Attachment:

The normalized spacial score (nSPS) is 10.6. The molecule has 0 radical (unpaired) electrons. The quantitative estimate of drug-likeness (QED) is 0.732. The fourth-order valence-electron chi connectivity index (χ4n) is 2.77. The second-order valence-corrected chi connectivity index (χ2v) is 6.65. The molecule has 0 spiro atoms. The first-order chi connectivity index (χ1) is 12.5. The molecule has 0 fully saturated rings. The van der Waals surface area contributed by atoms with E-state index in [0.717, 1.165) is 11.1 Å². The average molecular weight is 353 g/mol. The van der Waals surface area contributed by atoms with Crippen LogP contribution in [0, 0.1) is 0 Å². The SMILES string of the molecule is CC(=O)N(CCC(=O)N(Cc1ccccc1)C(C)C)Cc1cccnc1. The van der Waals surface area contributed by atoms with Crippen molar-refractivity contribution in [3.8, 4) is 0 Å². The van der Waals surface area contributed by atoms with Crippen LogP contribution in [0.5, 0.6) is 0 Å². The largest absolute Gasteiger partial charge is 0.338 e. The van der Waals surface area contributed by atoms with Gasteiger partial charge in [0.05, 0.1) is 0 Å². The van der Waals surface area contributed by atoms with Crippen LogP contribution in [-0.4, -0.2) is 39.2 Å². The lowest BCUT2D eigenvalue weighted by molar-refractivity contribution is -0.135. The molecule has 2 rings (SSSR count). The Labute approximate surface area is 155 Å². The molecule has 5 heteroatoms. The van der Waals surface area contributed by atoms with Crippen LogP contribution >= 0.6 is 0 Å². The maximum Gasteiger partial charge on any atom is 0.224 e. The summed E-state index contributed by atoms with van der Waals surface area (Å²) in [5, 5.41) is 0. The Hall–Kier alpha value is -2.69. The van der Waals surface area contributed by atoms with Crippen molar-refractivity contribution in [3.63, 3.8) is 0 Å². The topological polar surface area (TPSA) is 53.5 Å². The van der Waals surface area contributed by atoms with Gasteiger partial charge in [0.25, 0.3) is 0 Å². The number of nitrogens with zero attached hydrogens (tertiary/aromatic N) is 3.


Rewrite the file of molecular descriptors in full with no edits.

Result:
The normalized spacial score (nSPS) is 10.6. The molecule has 0 radical (unpaired) electrons. The quantitative estimate of drug-likeness (QED) is 0.732. The fourth-order valence-electron chi connectivity index (χ4n) is 2.77. The second-order valence-corrected chi connectivity index (χ2v) is 6.65. The molecule has 0 spiro atoms. The first-order chi connectivity index (χ1) is 12.5. The molecule has 0 fully saturated rings. The van der Waals surface area contributed by atoms with E-state index in [0.717, 1.165) is 11.1 Å². The average molecular weight is 353 g/mol. The van der Waals surface area contributed by atoms with Crippen LogP contribution in [0, 0.1) is 0 Å². The SMILES string of the molecule is CC(=O)N(CCC(=O)N(Cc1ccccc1)C(C)C)Cc1cccnc1. The van der Waals surface area contributed by atoms with Crippen molar-refractivity contribution in [3.8, 4) is 0 Å². The van der Waals surface area contributed by atoms with Crippen LogP contribution in [0.5, 0.6) is 0 Å². The largest absolute Gasteiger partial charge is 0.338 e. The van der Waals surface area contributed by atoms with Gasteiger partial charge in [0.05, 0.1) is 0 Å². The van der Waals surface area contributed by atoms with Crippen LogP contribution in [-0.4, -0.2) is 39.2 Å². The lowest BCUT2D eigenvalue weighted by molar-refractivity contribution is -0.135. The molecule has 2 rings (SSSR count). The Labute approximate surface area is 155 Å². The molecule has 5 heteroatoms. The van der Waals surface area contributed by atoms with Crippen LogP contribution >= 0.6 is 0 Å². The maximum Gasteiger partial charge on any atom is 0.224 e. The summed E-state index contributed by atoms with van der Waals surface area (Å²) in [5, 5.41) is 0. The Hall–Kier alpha value is -2.69. The van der Waals surface area contributed by atoms with Crippen molar-refractivity contribution in [3.63, 3.8) is 0 Å². The topological polar surface area (TPSA) is 53.5 Å². The van der Waals surface area contributed by atoms with Gasteiger partial charge in [0.25, 0.3) is 0 Å². The number of nitrogens with zero attached hydrogens (tertiary/aromatic N) is 3.